Protests were organised in 8 towns and cities across Yorkshire and coincided with a day of strike action amongst fast food workers in the USA in their campaign for secure jobs, decent conditions and a $15 an hour minimum wage.
Where we ran stalls, they were often mobbed by people agreeing with our demands to scrap zero hour contracts and to raise the minimum wage to £10 an hour.
5 local radio stations interviewed YFJ and BFAWU activists, whilst several local newspapers covered the protests in a number of towns and cities, including Huddersfield, Pontefract & York where the first ever Fast Food Rights protests were taking place.
In Grimsby, which also had it’s first ever Fast Food Rights action, activists divided up and went in cars to leaflet outlying McDonald’s stores, before heading back into the city centre to leaflet McDonald’s there.
Sheffield Fast Food Rights activists report hearing several zero-hour horror stories including one lift engineer on a zero hour contract doing 60 hour weeks with no overtime, whilst a woman told them her son on a zero hour contract hadn’t had any work in 4 weeks!
In cities where Fast Food Rights protests had taken place before, such as Leeds, Bradford and Wakefield, activists had several conversations with McDonald’s staff, as well as other nearby fast food workplaces including KFC and Costa Coffee.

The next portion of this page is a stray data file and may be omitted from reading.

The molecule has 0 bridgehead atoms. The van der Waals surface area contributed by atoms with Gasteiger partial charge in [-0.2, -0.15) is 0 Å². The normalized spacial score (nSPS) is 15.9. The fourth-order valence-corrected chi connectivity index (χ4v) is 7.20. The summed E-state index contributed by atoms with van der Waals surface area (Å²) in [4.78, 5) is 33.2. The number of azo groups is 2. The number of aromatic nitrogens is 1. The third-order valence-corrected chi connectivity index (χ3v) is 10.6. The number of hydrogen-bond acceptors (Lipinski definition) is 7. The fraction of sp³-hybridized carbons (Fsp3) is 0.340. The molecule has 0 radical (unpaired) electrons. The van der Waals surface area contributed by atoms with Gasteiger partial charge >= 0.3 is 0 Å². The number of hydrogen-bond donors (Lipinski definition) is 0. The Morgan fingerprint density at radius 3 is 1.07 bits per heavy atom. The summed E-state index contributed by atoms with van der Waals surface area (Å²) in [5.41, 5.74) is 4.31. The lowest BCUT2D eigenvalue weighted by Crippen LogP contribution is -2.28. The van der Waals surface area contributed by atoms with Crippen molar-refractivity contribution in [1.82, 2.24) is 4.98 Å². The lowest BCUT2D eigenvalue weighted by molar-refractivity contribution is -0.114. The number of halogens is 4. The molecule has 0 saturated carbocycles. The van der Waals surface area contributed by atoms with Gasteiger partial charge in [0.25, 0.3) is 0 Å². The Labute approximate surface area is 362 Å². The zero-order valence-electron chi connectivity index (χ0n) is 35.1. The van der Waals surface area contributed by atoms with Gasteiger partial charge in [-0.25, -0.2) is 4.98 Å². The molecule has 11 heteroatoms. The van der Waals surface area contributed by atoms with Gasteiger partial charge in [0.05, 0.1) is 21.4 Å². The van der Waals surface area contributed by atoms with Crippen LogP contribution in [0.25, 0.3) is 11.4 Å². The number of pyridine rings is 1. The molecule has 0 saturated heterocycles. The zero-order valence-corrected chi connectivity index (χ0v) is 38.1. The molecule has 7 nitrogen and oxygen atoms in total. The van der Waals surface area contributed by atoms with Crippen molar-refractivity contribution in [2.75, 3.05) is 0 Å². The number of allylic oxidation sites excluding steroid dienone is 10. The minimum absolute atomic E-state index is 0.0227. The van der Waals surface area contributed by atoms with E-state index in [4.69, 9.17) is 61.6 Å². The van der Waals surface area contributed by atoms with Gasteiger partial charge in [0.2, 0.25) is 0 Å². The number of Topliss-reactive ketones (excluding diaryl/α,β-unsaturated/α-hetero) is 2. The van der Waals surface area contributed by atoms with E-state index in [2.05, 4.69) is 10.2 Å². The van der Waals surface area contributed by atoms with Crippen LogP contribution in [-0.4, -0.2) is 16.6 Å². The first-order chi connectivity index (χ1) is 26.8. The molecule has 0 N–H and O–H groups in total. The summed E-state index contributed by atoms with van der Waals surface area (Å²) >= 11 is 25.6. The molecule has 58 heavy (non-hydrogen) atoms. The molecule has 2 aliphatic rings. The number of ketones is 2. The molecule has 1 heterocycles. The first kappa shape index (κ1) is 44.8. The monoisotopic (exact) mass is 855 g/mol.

Ian Dalton Yorkshire YFJ
Today myself and two other comrades leafletted near the Brixton tube station. What has been a historically minority working class part of london is now seeing higher end stores move in but not seeing a paying wage that comes along with luxury. We went into several fast food restaurants including McDonald’s and KFC. Several workers expressed interest in the moment for £10 an minimum wage as well as fighting against zero our contracts. Our work continued as we went into several stores as well. A few employees at The Body Shop expressed interest and agreed that it is a good idea to have £10/hr wage. Walking around one of the stores we had gone into I could see several employees reading our leaflets. Getting the word out there and making workers aware that there is a group out there really fighting for their interests is the first step in building a mass movement.